How to Tank Spectacularly in the New Market
Update. By some cosmic serendipity, Patrick and I went to Corvallis yesterday to record an interview with Tom Shellhammer--a hops researcher and professor in the Fermentation Sciences program at OSU. As we were touring their test brewery, he mentioned how supportive BridgePort has been, and that Carlos Alvarez had cut them a check for $100,000 to support their projects. This doesn't change any of my analysis below, but it certainly adds an important layer to the BridgePort story.
Over at Willamette Week, Matthew Korfhage has an article about Oregon's tightening beer market. The story is an Oregonized version of one we've seen applied to the national market a number of times over the past couple years. Thumbnail: in a tightening market, it's harder for the biggest players to maintain their barrelage even while small and mid-sized breweries continue to post big numbers. This is, in fact, what you'd expect in a mature market and it's not particularly surprising. Korfhage's case-in-point in the article is BridgePort, which is busy imploding before our eyes--but I think this illustrates a different lesson: in a tightening market, a brewery can no longer make a series of stupid decisions and expect to avoid tanking spectacularly.
We have to go back a ways to tell the story. BridgePort is Oregon's oldest extant brewery, and was for the first 20 years of its existence synonymous with the city of Portland. Its flagship beer was named after the city's beloved bird (Blue Heron), it had one of the best pubs in the city--a pilgrimage site for beer travelers. It cemented its connection through things like Old Knucklehead, a barleywine that featured a prominent local beer guy on the label. And then, in 1996, the brewery released its IPA, a beer that changed the course of brewing in Oregon. BridgePort was, ten years ago, one of our healthiest; it sold 24,000 barrels in Oregon, making it the third-largest seller in the state.
But it was about that time that the consequences of a decision made a decade earlier started to become evident. In 1995, Gambrinus, a Texas-based Corona importer, bought BridgePort. It took owner Carlos Alvarez a while before he started tinkering heavily with the direction of his Portland acquisition, but the first real danger sign came when he renovated the pub, turning it into a generically upscale restaurant and destroying one of the company's chief assets.
His next step was to begin tinkering with the beer lineup (only one beer, IPA, survives from a decade ago). This was inevitable and smart, and most breweries have followed a similar course. But BridgePort's approach was haphazard and bizarre.* They killed off brands like Old Knucklehead and Blue Heron that had strong niche followings. They introduced a series of random beers that had no native connection to BridgePort's identity. Some were good (Hop Czar), some not (Cafe Negro) (seriously, that was one of their great ideas). They let the IPA languish. The approach seemed to be: let's release whatever's a year out of fashion and hope to catch the dregs of a wave.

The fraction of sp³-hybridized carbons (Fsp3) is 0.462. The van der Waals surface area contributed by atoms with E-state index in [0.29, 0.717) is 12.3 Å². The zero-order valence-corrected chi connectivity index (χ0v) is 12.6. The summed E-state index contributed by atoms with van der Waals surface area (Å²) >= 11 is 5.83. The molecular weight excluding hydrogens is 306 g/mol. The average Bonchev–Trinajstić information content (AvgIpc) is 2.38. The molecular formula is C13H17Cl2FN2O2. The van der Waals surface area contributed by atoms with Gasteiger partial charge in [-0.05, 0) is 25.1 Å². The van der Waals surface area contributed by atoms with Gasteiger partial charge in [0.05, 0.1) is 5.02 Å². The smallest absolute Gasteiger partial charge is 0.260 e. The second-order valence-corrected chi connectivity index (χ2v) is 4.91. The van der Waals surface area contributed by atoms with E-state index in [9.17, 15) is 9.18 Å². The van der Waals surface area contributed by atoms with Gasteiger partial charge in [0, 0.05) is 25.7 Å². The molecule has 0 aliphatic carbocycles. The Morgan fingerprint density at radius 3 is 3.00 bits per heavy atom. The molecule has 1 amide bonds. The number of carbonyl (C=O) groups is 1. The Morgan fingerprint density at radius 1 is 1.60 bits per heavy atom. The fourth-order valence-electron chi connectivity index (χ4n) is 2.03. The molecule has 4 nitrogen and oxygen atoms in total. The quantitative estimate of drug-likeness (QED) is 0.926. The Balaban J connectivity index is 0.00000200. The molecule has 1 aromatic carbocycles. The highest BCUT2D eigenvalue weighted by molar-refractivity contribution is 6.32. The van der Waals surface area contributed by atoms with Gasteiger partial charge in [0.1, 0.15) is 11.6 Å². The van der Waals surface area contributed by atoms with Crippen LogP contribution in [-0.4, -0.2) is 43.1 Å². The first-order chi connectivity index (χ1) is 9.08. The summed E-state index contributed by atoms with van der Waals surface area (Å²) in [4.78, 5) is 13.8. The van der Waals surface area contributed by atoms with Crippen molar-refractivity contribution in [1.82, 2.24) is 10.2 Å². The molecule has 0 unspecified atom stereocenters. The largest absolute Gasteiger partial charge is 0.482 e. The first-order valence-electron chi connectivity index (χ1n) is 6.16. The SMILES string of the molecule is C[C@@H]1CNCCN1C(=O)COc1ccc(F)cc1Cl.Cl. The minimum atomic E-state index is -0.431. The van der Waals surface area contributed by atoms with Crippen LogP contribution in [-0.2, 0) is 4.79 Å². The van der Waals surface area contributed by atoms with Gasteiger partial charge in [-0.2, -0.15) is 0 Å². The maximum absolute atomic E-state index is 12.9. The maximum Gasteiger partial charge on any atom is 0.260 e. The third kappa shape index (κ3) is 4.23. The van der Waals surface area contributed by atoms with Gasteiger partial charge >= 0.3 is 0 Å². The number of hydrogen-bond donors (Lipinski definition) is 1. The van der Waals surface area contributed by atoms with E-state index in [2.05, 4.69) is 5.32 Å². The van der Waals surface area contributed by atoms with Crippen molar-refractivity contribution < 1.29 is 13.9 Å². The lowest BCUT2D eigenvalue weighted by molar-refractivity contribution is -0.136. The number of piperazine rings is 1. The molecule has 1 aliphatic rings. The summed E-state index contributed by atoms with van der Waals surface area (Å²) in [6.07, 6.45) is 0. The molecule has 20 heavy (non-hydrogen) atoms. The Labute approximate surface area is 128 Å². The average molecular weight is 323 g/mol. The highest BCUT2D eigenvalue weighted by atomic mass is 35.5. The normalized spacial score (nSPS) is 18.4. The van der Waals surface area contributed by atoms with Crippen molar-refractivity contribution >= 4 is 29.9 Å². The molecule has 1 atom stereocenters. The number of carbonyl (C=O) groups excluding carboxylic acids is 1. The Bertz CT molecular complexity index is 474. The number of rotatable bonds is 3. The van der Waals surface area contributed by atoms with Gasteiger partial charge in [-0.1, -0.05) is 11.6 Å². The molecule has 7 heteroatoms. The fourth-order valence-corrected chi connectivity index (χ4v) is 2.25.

How's that working out? Here's their Oregon sales numbers, via the OLCC:
Three years ago, Alvarez and his executives came up to Portland for a dog and pony show celebrating the 30th anniversary. It was without a doubt the weirdest event I've ever been to. Alvarez was aggressively out of touch with Portland and seemed to go out of his way to emphasize that we were doing it wrong. The restaurant chain Chili's came in for a lot of praise, and that seems to be the model he's attempted to place on BridgePort. He was happy to trademark the word "Beervana" and promulgate the slogan "keep Portland beered," but he seems to dislike anything actually weird. I doubt "Portlandia" occupies a lot of space on the Alvarez TiVo.
In my review of the newly renovated pub back in 2006, I wrote this, rather more hopefully than subsequent events warranted:
It turns out that wasn't a one-off; it was a signal of the future direction. And indeed, the pub hasn't aged well.
Craft breweries have to connect to their local market to succeed. There are a few rare exceptions--Rogue sells 84% of its beer outside the state--but even breweries like Widmer and Deschutes depend enormously on local sales. The Texas-based ownership of BridgePort has not just neglected its home market, but seems actively antagonistic to it. Until recently, it was possible for BridgePort to bumble along and still hang onto its local volume, which was basically flat from 2006-2013. But mature markets are not kind to bumblers. Why is anyone going to gamble on a six-pack of ORA (Oatmeal Red Ale) when there are twenty other much safer bets at the store? They're not. The numbers starkly demonstrate this point.
Ten years ago, BridgePort was one of Oregon's best and best-selling breweries. It had the kind of credibility you can't manufacture. It was indelibly connected to the city and seemed to be one of the most stable, reliable breweries in the country. Today it teeters on the edge of failure. If we were running a dead pool now, it would be at or near the top. It's main function now seems to be as a cautionary tale about how not to run your brewery.
*Based on conversations with people inside the brewery and direct observation of the way Alvarez treats his employees, I think this comes entirely from San Antonio. I have long admired the work people do at the brewery, who have to turn out quality products in spite of the terrible leadership from above. My criticism is for the decision-makers, not the brewers.